A Fresno County judge threw out a legal challenge to a controversial policy enacted in 2018 by marijuana regulators that allows cannabis products to be delivered anywhere in the state, regardless of local bans on the industry.
In a ruling issued late Wednesday, Fresno County Superior Court Judge Rosemary McGuire sided with the California Bureau of Cannabis Control (BCC).
The agency set the statewide delivery policy more than two years ago, and 25 local governments – including the city of Clovis – decided to sue, arguing that the policy violated their right of home rule when it came to regulating marijuana businesses inside their borders.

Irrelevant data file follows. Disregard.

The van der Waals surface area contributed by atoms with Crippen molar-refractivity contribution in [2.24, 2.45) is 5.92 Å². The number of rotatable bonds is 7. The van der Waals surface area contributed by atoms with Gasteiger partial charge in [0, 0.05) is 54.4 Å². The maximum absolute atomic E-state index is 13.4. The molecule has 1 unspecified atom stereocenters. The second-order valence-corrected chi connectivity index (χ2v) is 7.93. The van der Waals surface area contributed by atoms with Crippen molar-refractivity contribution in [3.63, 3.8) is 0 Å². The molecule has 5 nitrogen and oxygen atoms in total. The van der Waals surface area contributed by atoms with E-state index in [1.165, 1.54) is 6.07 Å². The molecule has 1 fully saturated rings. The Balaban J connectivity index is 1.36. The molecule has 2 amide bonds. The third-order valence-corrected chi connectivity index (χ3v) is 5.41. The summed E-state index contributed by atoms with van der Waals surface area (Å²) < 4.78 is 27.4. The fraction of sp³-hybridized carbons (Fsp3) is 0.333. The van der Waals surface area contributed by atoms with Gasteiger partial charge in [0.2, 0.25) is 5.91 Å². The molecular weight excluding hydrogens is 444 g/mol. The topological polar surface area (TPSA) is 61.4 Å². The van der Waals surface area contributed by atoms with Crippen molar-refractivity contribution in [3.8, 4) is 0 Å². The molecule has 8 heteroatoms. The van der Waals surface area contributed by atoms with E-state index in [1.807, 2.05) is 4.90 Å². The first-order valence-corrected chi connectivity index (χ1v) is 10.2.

“The regulation states what the BCC, for its purposes, permits,” McGuire wrote in her ruling.
“It commands or prohibits nothing of the cities, and therefore is not necessarily in conflict with (state law) … pursuant to which plaintiffs contend they retain authority to regulate and/or ban cannabis delivery within their jurisdictions.”
Despite dismissing the suit over ripeness of the legal claims, McGuire admitted that municipalities can enact bans on delivery. This admission was seen as a larger defeat for marijuana firms.
“It’s not a loss, but it’s not a win for delivery,” said Zach Pitts, CEO of Los Angeles-based Ganja Goddess and a board member of the California Cannabis Couriers Association told Marijuana Business Daily.
It opens the door for marijuana delivery firms to either pit legal battles against cities with delivery fights or suspend service to those cities.
Following the ruling, the City of Clovis reaffirmed its current ban on marijuana deliveries, sales, or grows.